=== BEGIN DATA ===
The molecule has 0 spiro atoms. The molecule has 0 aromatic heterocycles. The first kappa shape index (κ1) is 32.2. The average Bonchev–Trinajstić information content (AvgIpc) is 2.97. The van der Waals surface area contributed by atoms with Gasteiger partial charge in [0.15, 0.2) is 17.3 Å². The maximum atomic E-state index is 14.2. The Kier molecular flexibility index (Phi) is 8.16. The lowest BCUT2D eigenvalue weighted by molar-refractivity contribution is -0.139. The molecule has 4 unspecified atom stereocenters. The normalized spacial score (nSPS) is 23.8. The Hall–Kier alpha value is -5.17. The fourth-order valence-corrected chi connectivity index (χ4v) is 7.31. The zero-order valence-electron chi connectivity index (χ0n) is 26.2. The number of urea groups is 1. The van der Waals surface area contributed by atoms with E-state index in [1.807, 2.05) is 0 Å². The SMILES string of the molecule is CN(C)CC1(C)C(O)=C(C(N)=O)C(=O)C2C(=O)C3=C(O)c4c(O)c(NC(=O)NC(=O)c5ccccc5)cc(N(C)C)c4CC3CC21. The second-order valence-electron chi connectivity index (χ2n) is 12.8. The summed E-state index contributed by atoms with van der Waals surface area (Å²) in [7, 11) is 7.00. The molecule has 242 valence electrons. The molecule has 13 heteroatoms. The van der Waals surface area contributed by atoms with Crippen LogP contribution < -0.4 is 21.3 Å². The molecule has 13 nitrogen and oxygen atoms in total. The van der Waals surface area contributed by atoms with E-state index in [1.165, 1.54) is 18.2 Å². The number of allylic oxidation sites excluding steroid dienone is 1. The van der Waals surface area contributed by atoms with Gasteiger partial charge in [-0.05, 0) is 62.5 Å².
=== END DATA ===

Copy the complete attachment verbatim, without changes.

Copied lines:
The molecule has 0 spiro atoms. The molecule has 0 aromatic heterocycles. The first kappa shape index (κ1) is 32.2. The average Bonchev–Trinajstić information content (AvgIpc) is 2.97. The van der Waals surface area contributed by atoms with Gasteiger partial charge in [0.15, 0.2) is 17.3 Å². The maximum atomic E-state index is 14.2. The Kier molecular flexibility index (Phi) is 8.16. The lowest BCUT2D eigenvalue weighted by molar-refractivity contribution is -0.139. The molecule has 4 unspecified atom stereocenters. The normalized spacial score (nSPS) is 23.8. The Hall–Kier alpha value is -5.17. The fourth-order valence-corrected chi connectivity index (χ4v) is 7.31. The zero-order valence-electron chi connectivity index (χ0n) is 26.2. The number of urea groups is 1. The van der Waals surface area contributed by atoms with E-state index in [1.807, 2.05) is 0 Å². The SMILES string of the molecule is CN(C)CC1(C)C(O)=C(C(N)=O)C(=O)C2C(=O)C3=C(O)c4c(O)c(NC(=O)NC(=O)c5ccccc5)cc(N(C)C)c4CC3CC21. The second-order valence-electron chi connectivity index (χ2n) is 12.8. The summed E-state index contributed by atoms with van der Waals surface area (Å²) in [7, 11) is 7.00. The molecule has 242 valence electrons. The molecule has 13 heteroatoms. The van der Waals surface area contributed by atoms with Crippen LogP contribution < -0.4 is 21.3 Å². The molecule has 13 nitrogen and oxygen atoms in total. The van der Waals surface area contributed by atoms with E-state index in [1.165, 1.54) is 18.2 Å². The number of allylic oxidation sites excluding steroid dienone is 1. The van der Waals surface area contributed by atoms with Gasteiger partial charge in [-0.05, 0) is 62.5 Å².